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Week of 10.3.08

Transcript: New Voters in the New West

BRANCACCIO: In the last two election cycles, all eyes were on Florida, Ohio and Pennsylvania. But this time around... there are some new players - a handful of small southwestern states that could decide the presidency. Our team has spent a lot of time in New Mexico. We've looked at both the McCain and Obama campaigns in the state, and we've investigated a key question: which party can turn out enough new voters to win?
Senior Correspondent Maria Hinojosa and producer Brenda Breslauer have our report.

HINOJOSA: These student pirates are in search of fortune on the stormy seas of this election. They're taking their "vote boat" out on campus to try to hook in the treasure of this campaign season....new voters.

While it all looks light and fun, stakes are high here. This is New Mexico, the battleground of battleground states. Michelle Obama has been here three times this year, Barack five.

MICHELLE OBAMA: And New Mexico is a battleground state. This state is critical.

HINOJOSA: And John McCain has come here three times, once with running mate Sarah Palin

MCCAIN: We must win New Mexico...

HINOJOSA: Both sides are fighting hard for these voters. But with only five electoral votes, why such a focus on a southwestern state?

HINOJOSA: Governor, why has New Mexico become such a critical state? It wasn't always that way. So what's changed?

RICHARDSON: Well, New Mexico's very independent. Every four years, it goes by one percent to one party, then to another party, generally Republican. But it's become so important, because presidential elections, at least the last three, have been so close. So as goes New Mexico, as goes small states like Colorado and Nevada and New Mexico combined, that's the presidency.

HINOJOSA: Democratic Governor Bill Richardson, who had been a presidential contender himself this year, says the results in New Mexico are as close as you can get. In fact, in the summer political movie swing vote, starring Kevin Costner, the entire election comes down to one voter....here ....in New Mexico.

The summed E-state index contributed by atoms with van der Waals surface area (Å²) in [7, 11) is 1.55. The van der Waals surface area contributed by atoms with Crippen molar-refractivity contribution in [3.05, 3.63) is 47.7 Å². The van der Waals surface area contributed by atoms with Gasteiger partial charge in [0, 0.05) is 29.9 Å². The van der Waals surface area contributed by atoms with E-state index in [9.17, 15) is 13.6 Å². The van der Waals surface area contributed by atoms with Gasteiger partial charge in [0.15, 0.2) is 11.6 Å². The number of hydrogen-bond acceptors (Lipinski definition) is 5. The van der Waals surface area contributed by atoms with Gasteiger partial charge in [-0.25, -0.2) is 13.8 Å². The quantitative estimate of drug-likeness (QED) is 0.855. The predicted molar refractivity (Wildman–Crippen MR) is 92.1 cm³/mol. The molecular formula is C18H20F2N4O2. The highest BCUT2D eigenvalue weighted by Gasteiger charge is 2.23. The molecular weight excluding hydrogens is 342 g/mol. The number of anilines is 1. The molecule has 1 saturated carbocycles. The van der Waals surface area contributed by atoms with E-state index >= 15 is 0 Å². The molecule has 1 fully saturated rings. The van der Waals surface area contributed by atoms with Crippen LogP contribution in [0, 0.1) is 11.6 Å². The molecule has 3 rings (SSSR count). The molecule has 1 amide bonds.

The truth is almost as dramatic.

Al Gore won New Mexico by a hair in 2000 ... only 366 votes.
The closest race in the nation.

KERRY: Hello New Mexico, how are you?!

HINOJOSA: So in 2004, the pressure was on Governor Richardson to deliver the state for John Kerry. While the counting was still going on, Kerry was interviewed by an Albuquerque news station and caught off guard. Listen closely.
LOCAL NEWS REPORTER: Kerry is caught on camera talking to an aide...."your new Mexico interview is ready."
KERRY: Bill Richardson better deliver...

HINOJOSA: But in the end, it didn't happen. In the final count, the state went red for George W. Bush by fewer than 6000 votes.

RICHARDSON: I still have arrows for not delivering it four years ago. We lost it by one percent. Senator Kerry is still mad at me.

HINOJOSA: This election Richardson's pushing a new strategy. The key to winning, he says, is what he calls the "New West."

RICHARDSON: You look at the calculations. John Kerry had he won New Mexico, Nevada, Colorado, he'd be president today, even if he'd lost Ohio.

HINOJOSA: That's because these three states together have 19 electoral votes, enough to have swung the election in 2004.

HINOJOSA: Why is the State of New Mexico always so close?

RICHARDSON: Because New Mexico's a western state. It's an independent state. Even the Latinos are very independent. You have pockets of conservatism, pockets of liberalism, Latinos, environmentalism. It's really a microcosm of America.

HINOJOSA: So while half the voters here are registered Democrats, and only a third are Republican, the state swings back and forth from blue to red because large numbers of pro-war, pro-gun, pro-life democrats often cross party lines. So this year, the Democrats are countering by trying to turn out new voters.

MESSENGER: New voters are definitely key to his candidacy. I mean people who have never participated in the process coming out for the first time.

HINOJOSA: We caught up with Brent Messenger, Obama's field director for New Mexico, as the campaign launched a final voter registration drive: the 30-30 project.